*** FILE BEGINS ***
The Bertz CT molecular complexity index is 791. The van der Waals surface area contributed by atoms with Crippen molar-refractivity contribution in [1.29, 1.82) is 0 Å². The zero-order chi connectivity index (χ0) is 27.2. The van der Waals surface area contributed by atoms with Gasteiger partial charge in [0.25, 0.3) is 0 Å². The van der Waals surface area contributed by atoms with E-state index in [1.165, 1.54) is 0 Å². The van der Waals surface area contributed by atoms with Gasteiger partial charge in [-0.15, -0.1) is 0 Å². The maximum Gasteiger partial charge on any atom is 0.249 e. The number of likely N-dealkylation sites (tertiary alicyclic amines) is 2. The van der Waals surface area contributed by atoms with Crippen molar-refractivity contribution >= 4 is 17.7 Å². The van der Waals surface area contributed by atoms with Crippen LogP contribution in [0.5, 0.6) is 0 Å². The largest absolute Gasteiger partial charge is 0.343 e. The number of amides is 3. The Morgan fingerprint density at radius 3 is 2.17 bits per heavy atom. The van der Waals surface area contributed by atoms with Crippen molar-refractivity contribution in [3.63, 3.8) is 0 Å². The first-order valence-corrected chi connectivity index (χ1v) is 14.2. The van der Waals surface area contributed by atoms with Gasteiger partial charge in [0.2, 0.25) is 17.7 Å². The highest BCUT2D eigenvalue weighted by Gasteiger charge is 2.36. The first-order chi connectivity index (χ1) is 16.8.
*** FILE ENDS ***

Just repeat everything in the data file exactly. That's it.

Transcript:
The Bertz CT molecular complexity index is 791. The van der Waals surface area contributed by atoms with Crippen molar-refractivity contribution in [1.29, 1.82) is 0 Å². The zero-order chi connectivity index (χ0) is 27.2. The van der Waals surface area contributed by atoms with Gasteiger partial charge in [0.25, 0.3) is 0 Å². The van der Waals surface area contributed by atoms with E-state index in [1.165, 1.54) is 0 Å². The van der Waals surface area contributed by atoms with Gasteiger partial charge in [-0.15, -0.1) is 0 Å². The maximum Gasteiger partial charge on any atom is 0.249 e. The number of likely N-dealkylation sites (tertiary alicyclic amines) is 2. The van der Waals surface area contributed by atoms with Crippen molar-refractivity contribution >= 4 is 17.7 Å². The van der Waals surface area contributed by atoms with Crippen LogP contribution in [0.5, 0.6) is 0 Å². The largest absolute Gasteiger partial charge is 0.343 e. The number of amides is 3. The Morgan fingerprint density at radius 3 is 2.17 bits per heavy atom. The van der Waals surface area contributed by atoms with Crippen molar-refractivity contribution in [3.63, 3.8) is 0 Å². The first-order valence-corrected chi connectivity index (χ1v) is 14.2. The van der Waals surface area contributed by atoms with Gasteiger partial charge in [0.2, 0.25) is 17.7 Å². The highest BCUT2D eigenvalue weighted by Gasteiger charge is 2.36. The first-order chi connectivity index (χ1) is 16.8.